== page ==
APTOPIX Zimbabwe Mugabe

Mugabe's final journey

Zimbabweans look on at happening at the Rufaro Stadium in Harare, Thursday, Sept. 12, 2019 where former President Robert Mugabe lies in state for a public viewing. Mugabe, the founder leader, made his final journey back to the country Wednesday amid continuing controversy over where he will be buried.

Johnson denies lying to queen, wins Brexit case

LONDON (AP) — The British government insisted Thursday that its forecast of food and medicine shortages, gridlock at ports and riots in the streets after a no-deal Brexit is an avoidable worst-case scenario, as Prime Minister Boris Johnson denied misleading Queen Elizabeth II about his reasons for suspending Parliament just weeks before the country is due to leave the European Union.

In better news for the embattled British leader, a Belfast court rejected claims that the Conservative government’s Brexit strategy should be ruled illegal because it risked undermining Northern Ireland’s peace process.

Johnson took office in July vowing to get Brexit done on the scheduled Oct. 31 date, even if there is not a divorce deal to smooth the way. But many lawmakers, economists and businesses fear a no-deal Brexit would be economically devastating and are fighting him every step of the way.

This week, Parliament forced the government to publish its official assessment of the impact of leaving the EU without a withdrawal agreement.

The six-page classified document, dated Aug. 2, said customs checks meant the number of trucks crossing the main freight route between Calais and Dover would drop by between 40% and 60% within a day of a no-deal Brexit, with disruptions lasting up to three months. The supply of certain types of fresh foods and essential medicines would decrease, prices would go up and the poor would be hit hardest, it said.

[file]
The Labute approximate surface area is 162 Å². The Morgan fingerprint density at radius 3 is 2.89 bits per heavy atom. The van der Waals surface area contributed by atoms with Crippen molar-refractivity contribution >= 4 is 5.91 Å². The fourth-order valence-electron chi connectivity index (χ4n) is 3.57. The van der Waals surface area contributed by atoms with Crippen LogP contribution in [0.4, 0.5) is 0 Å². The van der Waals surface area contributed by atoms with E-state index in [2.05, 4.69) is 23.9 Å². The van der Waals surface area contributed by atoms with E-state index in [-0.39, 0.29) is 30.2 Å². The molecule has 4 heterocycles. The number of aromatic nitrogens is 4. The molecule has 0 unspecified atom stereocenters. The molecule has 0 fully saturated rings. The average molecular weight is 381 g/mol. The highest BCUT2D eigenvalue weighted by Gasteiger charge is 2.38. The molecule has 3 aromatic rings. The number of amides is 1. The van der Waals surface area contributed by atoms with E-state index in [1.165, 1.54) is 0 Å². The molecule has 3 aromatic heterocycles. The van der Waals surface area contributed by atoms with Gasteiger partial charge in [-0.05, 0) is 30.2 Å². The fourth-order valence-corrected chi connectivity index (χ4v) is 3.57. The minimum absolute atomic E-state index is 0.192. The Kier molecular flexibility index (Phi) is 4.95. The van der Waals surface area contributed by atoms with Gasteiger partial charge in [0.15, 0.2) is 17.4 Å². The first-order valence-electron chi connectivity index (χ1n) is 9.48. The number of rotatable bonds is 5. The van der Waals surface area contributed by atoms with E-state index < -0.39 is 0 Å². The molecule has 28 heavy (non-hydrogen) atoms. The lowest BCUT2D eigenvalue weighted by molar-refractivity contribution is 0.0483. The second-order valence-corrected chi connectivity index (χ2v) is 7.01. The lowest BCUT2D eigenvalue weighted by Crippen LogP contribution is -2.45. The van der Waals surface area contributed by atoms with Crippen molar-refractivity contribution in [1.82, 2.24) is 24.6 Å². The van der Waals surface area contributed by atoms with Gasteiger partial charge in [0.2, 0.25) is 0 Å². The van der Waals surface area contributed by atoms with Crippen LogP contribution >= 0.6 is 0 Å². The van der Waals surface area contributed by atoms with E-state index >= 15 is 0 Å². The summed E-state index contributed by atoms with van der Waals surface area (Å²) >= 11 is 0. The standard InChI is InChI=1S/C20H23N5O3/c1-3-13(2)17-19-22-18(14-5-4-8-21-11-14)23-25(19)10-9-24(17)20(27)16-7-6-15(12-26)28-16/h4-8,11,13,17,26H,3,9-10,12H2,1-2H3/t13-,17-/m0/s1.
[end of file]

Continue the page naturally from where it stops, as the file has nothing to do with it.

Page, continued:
Administration puts new asylum rule into effect

TIJUANA, Mexico (AP) — A new level of despair spread among tens of thousands of migrants waiting on the Mexican border to seek refuge in the U.S. as the Trump administration began enforcing radical new restrictions Thursday on who qualifies for asylum.

“The United States is the only option,” Dunea Romero, a 31-year-old Honduran, lamented with tears in her eyes at a shelter in Tijuana. She said she packed a bag and fled her homeland with her two boys, ages 7 and 11, after learning that her abusive ex-husband, a powerful gang leader, was going to have her killed.

The new U.S. policy would effectively deny asylum to nearly all migrants arriving at the southern border who aren’t from Mexico. It would disallow anyone who passes through another country without first seeking and failing to obtain asylum there.

The rule will fall most heavily on Central Americans, mainly Hondurans and Guatemalans, because they account for most people arrested or stopped at the border.

But it also represents an enormous setback for other asylum seekers, including large numbers of Africans, Haitians and Cubans who try to enter the United States by way of the Mexican border.

It is perhaps the biggest change to U.S. asylum policy since it was established in 1980 and the most consequential move of President Donald Trump’s crackdown on immigration, a signature issue as he heads into a re-election campaign.

The Trump administration put the policy into effect the day after the Supreme Court cleared it to do so while legal challenges move forward.